Interview: Mahmood Ebraheem Al Mahmood
How does Abu Dhabi’s position between the financial hubs of Europe and Asia affect the allocation of funds, capital and credit across regions?
MAHMOOD EBRAHEEM AL MAHMOOD: Abu Dhabi sits between the major markets of the east and the west, acting as a business bridge between Asia and Europe, but the advantage of its physical location has now been surpassed by the financial opportunity which the UAE offers to both of these regions. Abu Dhabi is becoming a very important financial centre for two main reasons: it is the focal point for a region undergoing important changes; and it is a new emerging market.
The UAE has always been a business gateway for the GCC, and this will continue as countries in the wider region look to open up their financial interests. The role of the central bank and the regulators will be key to creating and maintaining an efficient and high-quality financial sector. Furthermore, attracting and retaining investment in the region will help create a greater range of products and services.
This role has been further enhanced by the UAE’s move to emerging market (EM) status on the MSCI index. The immediate benefit of the transition away from a frontier market may not have been clear initially, but the advantages are now being felt. In all the major investment markets, asset managers are moving away from traditional EMs, which are struggling through the current economic downturn. But these managers still need to allocate funds to EMs, so they are looking to the UAE and Saudi Arabia – when its status is changed in 2016 – for their asset allocation. These markets meet the criteria in terms of risk and return and allow asset managers to move investments from EMs like Brazil and Egypt.
The funds coming into the UAE markets will help balance the investor profiles. It is advantageous, for regional markets need to have a higher percentage of long-term institutional traders who are investing alongside the very active retail buyers.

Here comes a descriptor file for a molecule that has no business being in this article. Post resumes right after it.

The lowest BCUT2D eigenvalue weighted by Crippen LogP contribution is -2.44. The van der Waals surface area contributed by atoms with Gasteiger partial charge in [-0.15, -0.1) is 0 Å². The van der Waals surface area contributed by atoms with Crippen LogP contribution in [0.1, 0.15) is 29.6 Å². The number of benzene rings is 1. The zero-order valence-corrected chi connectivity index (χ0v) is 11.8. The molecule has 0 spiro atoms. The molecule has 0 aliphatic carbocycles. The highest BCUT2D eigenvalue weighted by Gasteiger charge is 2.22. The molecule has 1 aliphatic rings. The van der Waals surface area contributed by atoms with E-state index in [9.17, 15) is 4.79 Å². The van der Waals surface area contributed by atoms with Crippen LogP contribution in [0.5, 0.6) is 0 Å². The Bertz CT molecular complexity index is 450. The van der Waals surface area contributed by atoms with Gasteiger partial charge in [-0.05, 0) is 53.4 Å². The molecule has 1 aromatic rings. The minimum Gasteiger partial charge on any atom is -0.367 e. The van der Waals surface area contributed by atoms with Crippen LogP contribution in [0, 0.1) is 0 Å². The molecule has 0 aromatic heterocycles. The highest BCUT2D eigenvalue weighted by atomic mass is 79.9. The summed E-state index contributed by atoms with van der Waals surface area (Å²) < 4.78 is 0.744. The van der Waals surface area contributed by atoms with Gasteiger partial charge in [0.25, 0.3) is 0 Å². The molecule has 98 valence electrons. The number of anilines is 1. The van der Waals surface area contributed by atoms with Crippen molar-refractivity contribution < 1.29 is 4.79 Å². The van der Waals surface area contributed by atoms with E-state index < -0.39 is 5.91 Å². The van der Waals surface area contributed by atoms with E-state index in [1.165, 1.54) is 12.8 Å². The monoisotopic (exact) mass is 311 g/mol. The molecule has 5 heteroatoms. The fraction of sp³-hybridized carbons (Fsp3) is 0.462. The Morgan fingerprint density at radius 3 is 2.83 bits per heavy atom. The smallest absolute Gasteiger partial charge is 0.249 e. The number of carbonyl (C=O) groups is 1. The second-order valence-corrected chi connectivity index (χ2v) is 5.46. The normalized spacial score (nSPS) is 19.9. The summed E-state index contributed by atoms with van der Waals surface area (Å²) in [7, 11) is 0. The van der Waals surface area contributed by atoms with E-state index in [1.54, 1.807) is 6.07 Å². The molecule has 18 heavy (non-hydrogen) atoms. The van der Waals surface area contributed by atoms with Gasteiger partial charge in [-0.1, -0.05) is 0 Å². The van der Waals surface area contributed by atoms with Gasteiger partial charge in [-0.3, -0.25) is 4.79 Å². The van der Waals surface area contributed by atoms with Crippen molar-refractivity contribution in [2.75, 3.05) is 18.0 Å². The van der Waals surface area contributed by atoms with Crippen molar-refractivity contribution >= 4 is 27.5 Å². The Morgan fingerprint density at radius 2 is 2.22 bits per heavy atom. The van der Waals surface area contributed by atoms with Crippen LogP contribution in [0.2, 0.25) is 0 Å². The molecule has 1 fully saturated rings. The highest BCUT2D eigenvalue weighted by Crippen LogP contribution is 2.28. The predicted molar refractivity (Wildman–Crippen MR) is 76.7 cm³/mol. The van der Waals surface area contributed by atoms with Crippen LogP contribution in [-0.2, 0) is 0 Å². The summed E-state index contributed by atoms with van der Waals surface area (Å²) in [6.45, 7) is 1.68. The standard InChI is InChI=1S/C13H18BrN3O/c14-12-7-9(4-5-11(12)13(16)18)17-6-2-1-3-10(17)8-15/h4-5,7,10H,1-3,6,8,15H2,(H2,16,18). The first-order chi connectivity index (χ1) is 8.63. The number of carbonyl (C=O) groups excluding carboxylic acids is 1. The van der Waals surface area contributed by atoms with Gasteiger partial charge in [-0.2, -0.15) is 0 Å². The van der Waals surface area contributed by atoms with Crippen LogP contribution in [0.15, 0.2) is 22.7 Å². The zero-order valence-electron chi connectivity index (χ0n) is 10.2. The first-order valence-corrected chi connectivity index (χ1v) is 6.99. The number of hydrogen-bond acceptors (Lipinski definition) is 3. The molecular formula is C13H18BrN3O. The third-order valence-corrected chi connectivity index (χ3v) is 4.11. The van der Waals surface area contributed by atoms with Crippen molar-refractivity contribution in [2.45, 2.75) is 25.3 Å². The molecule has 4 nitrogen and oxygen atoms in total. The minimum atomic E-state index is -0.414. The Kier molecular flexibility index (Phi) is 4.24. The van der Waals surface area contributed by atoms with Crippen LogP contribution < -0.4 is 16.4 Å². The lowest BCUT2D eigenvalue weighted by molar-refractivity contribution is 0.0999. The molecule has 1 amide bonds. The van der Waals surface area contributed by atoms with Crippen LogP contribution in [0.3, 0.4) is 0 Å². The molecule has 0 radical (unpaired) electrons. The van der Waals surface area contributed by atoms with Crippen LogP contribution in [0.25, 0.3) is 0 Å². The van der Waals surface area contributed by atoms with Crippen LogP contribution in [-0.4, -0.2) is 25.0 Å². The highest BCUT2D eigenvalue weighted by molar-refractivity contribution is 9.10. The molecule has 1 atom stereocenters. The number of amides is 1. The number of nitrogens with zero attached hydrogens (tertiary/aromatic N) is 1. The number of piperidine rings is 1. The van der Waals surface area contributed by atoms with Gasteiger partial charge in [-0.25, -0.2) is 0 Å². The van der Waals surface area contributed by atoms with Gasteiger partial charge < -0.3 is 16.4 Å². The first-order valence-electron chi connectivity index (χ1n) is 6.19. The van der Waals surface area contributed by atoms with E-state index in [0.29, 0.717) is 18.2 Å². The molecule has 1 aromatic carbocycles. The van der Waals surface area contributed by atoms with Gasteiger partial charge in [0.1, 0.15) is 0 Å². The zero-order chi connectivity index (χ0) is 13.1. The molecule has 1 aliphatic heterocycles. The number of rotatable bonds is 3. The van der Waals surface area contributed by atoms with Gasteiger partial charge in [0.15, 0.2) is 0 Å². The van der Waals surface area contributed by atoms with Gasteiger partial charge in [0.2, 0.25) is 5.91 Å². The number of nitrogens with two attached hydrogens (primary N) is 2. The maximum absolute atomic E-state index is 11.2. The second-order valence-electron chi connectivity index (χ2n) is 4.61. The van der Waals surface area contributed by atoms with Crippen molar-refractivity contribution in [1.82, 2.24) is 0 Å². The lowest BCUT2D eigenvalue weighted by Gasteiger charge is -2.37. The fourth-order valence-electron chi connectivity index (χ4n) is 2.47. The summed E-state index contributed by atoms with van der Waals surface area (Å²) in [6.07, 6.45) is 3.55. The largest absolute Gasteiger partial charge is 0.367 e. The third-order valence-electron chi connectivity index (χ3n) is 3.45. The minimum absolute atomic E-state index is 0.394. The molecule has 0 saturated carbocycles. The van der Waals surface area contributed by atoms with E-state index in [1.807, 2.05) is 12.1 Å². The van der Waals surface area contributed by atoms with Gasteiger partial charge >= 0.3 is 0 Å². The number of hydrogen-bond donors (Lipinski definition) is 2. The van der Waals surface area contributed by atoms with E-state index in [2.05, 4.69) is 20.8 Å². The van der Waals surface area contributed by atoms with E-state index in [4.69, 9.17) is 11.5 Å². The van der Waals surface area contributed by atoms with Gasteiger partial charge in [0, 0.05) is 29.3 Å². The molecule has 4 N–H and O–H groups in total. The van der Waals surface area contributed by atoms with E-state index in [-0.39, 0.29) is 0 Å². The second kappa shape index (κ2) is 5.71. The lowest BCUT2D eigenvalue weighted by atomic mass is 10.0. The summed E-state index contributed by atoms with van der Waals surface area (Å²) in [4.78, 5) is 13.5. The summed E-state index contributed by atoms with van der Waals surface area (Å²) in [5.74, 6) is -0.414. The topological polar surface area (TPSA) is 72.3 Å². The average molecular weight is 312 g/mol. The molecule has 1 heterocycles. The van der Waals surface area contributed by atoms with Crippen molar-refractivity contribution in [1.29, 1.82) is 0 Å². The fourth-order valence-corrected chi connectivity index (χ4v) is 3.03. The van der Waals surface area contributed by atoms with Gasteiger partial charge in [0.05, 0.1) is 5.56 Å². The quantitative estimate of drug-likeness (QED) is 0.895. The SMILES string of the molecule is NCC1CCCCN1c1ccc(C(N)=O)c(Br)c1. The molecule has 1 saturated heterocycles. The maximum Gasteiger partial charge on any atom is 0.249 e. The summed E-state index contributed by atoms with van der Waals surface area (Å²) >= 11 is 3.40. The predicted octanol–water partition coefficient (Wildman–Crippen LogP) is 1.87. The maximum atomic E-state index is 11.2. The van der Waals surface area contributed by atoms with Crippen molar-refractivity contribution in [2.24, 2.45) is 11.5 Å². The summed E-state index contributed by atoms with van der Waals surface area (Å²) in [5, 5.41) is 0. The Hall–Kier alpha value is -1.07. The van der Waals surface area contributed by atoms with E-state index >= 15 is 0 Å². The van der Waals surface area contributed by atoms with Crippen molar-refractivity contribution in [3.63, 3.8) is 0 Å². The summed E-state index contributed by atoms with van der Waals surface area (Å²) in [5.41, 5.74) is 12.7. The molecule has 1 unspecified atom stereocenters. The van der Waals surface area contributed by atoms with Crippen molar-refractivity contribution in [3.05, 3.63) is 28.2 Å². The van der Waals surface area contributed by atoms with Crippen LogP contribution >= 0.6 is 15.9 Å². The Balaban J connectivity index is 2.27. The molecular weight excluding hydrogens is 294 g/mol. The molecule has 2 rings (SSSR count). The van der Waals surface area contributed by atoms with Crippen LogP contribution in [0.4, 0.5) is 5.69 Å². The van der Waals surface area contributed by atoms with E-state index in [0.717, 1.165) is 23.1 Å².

To what extent do you expect to see a further increase in companies seeking dual listing?
AL MAHMOOD: For some time the UAE has been looking for companies to dual list. This is seen as beneficial to the UAE for a number of reasons. If companies list in Abu Dhabi, capital from local investors stays in the region and is not sent overseas. This has immediate benefits for the country as well as the exchanges, adding liquidity to the markets. There are also benefits for companies coming to dual list in the UAE as it provides them with access to new sources of capital. This is especially true for large companies, which are often from relatively small markets where the main investors are probably already “overweight” with their stock, or for companies looking for further investment capital in a very crowded market sector.
The use of dual listings also allows the exchanges to diversify their sectors, providing investors with greater choice. At the moment, the regional exchanges are dominated by telecommunications companies, construction firms and financial institutions, with investors having to move capital to other markets if they want to diversify into, for example, technology, retail or health sectors.
How is foreign exchange trading impacted by the strength of the US dollar and lower oil prices?
AL MAHMOOD: 2015 will be remembered for its high level of market volatility, mainly caused by the question of when the US Federal Reserve would introduce a rate hike. It was expected in January, then the decision was pushed back to March, then June, September, October and finally December. This created a real trading opportunity for investors, along with associated moves for the euro, the sterling and the yen. All UAE companies with international operations will have had to look at their currency exposure. The good news for these companies is that the ability to advise and hedge positions is now available from Abu Dhabi.
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